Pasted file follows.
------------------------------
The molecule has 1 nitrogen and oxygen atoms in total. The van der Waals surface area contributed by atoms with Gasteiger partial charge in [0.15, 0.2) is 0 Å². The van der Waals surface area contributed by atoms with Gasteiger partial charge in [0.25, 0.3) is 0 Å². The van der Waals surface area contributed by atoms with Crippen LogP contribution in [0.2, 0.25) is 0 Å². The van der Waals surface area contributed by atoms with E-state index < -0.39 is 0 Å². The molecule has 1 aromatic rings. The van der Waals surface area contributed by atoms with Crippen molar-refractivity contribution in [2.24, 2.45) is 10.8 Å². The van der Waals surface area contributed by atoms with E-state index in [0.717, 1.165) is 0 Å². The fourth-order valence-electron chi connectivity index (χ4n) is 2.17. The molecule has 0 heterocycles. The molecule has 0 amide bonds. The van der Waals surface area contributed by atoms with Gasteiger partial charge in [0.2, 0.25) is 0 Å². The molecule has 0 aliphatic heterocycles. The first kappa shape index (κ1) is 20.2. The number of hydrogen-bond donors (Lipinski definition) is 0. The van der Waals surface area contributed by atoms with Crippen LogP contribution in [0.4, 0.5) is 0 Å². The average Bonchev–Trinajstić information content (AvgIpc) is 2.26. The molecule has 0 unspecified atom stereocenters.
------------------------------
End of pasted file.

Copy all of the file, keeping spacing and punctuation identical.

The molecule has 1 nitrogen and oxygen atoms in total. The van der Waals surface area contributed by atoms with Gasteiger partial charge in [0.15, 0.2) is 0 Å². The van der Waals surface area contributed by atoms with Gasteiger partial charge in [0.25, 0.3) is 0 Å². The van der Waals surface area contributed by atoms with Crippen LogP contribution in [0.2, 0.25) is 0 Å². The van der Waals surface area contributed by atoms with E-state index < -0.39 is 0 Å². The molecule has 1 aromatic rings. The van der Waals surface area contributed by atoms with Crippen molar-refractivity contribution in [2.24, 2.45) is 10.8 Å². The van der Waals surface area contributed by atoms with E-state index in [0.717, 1.165) is 0 Å². The fourth-order valence-electron chi connectivity index (χ4n) is 2.17. The molecule has 0 heterocycles. The molecule has 0 amide bonds. The van der Waals surface area contributed by atoms with Gasteiger partial charge in [0.2, 0.25) is 0 Å². The molecule has 0 aliphatic heterocycles. The first kappa shape index (κ1) is 20.2. The number of hydrogen-bond donors (Lipinski definition) is 0. The van der Waals surface area contributed by atoms with Crippen LogP contribution in [0.4, 0.5) is 0 Å². The average Bonchev–Trinajstić information content (AvgIpc) is 2.26. The molecule has 0 unspecified atom stereocenters.